Wikipedia:Pending changes/Request for Comment February 2011

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Request for Comment February 2011 is a multi-phase discussion of the use of the pending changes feature on the English-language Wikipedia.

In accordance with consensus during the third phase, pending-changes protection was removed from all articles on Friday, 20 May 2011, with no prejudice against future reinstatement, in some form, based upon consensus and discussion.

Background[edit]

Pending changes (PC) is a tool that underwent a two-month trial on the English Wikipedia in 2010. A straw poll at the end of the trial, which closed on September 4, 2010, showed 407 in favor of implementation in some measure and 217 opposed, with 44 other responses. Among those in favor, there was no clear consensus as to what form the implementation should take. PC remained active on some pages, but without clear guidelines as to when it should be used, or consensus on how to review changes that are pending.

Phase 1: Open discussion[edit]

Request for Comment February 2011 began on the 16th February 2011. It was not originally intended to have more than one phase. Editors were invited to discuss pending changes, in the hope that it would lead to clear and specific instructions for administrators and users requesting pending-changes protection. It was made clear that it was intended to be a discussion, not a vote. A large variety of opinions was expressed.

See also[edit]

Phase 2: Endorsement of positions[edit]

In order to gauge how much support the different opinions had, a number of positions were stated and people were asked to put their name to those with which they agreed. A large number of positions were stated. These positions weren't all mutually-exclusive, so it was possible for editors to endorse a number of positions. The analysis of this phase showed that the three most endorsed positions were "PC helps with libel on BLPs", "PC is confusing" and "PC reduces vandalism, but so does semi-protection".

See also[edit]

Phase 3: A proposal for the short term[edit]

It was decided that discussion of whether and how we want to use Pending Changes in the medium and long term were being overshadowed by a lack of consensus on what to do with Pending Changes in the short term. Phase 3 was an attempt to reach a consensus on that short-term issue. It was proposed to remove pending changes protection from all articles, for now, with no prejudice against reinstating it in the future, in some form, based upon consensus and discussion.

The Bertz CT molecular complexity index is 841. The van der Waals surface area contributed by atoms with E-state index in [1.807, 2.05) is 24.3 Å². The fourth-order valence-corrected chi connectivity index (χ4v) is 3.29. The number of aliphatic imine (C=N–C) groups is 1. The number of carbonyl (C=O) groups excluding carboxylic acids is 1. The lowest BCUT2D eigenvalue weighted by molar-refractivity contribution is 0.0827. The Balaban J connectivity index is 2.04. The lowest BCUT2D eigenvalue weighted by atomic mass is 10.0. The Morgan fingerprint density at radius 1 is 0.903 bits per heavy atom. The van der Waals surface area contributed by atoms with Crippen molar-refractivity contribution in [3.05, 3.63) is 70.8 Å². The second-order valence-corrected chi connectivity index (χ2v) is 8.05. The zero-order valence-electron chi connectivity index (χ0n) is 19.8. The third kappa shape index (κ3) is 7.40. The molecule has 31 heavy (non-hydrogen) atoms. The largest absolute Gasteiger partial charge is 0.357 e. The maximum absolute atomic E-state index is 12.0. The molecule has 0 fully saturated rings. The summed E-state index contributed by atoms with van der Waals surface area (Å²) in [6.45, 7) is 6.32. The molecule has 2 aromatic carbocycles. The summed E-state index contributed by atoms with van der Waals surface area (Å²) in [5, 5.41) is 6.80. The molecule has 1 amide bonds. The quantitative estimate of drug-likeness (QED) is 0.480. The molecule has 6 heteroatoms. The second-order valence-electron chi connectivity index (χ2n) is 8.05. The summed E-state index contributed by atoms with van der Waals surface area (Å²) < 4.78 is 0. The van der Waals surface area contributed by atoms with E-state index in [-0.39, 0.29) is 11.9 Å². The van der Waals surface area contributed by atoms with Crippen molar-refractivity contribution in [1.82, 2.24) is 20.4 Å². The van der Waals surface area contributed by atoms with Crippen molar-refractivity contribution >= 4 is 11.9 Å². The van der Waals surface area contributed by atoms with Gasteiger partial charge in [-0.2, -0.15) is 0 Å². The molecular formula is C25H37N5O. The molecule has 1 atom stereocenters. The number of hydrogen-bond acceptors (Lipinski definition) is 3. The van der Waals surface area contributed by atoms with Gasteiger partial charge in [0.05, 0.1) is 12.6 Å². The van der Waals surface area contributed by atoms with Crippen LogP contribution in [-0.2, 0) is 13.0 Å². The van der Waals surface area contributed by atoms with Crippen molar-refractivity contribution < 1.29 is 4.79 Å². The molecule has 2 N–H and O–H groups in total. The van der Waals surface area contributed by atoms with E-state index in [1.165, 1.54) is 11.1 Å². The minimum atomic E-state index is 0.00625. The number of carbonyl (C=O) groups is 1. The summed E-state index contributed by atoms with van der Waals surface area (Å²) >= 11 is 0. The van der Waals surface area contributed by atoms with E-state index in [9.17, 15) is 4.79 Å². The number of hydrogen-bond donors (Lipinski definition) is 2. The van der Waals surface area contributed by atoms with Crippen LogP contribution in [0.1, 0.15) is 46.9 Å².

Editors were asked to state whether they support or oppose the proposal and give a brief reasoning. Comments longer than 1000 characters, responses to the comments of others and general discussion of the topic were to go in the discussion section, lower down the page.

127 editors supported the proposal and 65 opposed it. An administrator determined that there was consensus for the proposal and pending-changes protection was removed from all articles on Friday, 20 May 2011.

See also[edit]

Possible further phases[edit]

A number of suggestions have been made for what to do next, either as an additional phase or in a new location. The suggestions include:

  • Discuss the requirements. What do people actually want from a tool like pending changes? Progress from that point in a logical fashion.[1]
  • A questionnaire. This would enable each user to express an opinion on set questions. The responses would be analysed by a panel of trusted editors, who would bring a proposal forward to the community.[2][3]
  • Essays. Users would be encouraged to write essays, analysing the pending-changes situation.[4] They will use the space afforded by an essay to analyse evidence and construct logical arguments. It is anticipated that these would include:
  1. Proposals for how PC should be done
  2. Proposals for further trials
  3. Analyses of why we can't reach consensus
  4. Suggestions for how to make PC less confusing
  5. Brief histories of PC
  • Allow local experimentation. Give a nominated WikiProject a free hand to do what it likes on articles that relate to its topic, requiring only consensus amongst those involved in that WikiProject. After a certain period, the community would assess what the WikiProject had done and decide where to take the idea from there.[5]
  • A reviewing experiment. Give the draft policy to 20 users and have them each review the same set of 50 randomly selected changes chosen from the types of articles and users that would be eligible for PC under the policy. Check how well their reviews agree with each other and collect feedback on where they felt the policy provided inadequate guidance.[6]
  • Phased discussion. Discussion should continue, possibly in the following phases:[7][8]
  1. The scope of articles that people would like to see protected by PC in the medium term, assuming that other issues can be sorted out. This could range from none to many articles, with various conditions for allowing or disallowing PC protection on certain articles
  2. Technical issues. How should the software work? Are some modifications essential and others just "nice to have"?
  3. Operational guidelines. How we should select reviewers, the criteria for accepting or rejecting edits, etc.

References[edit]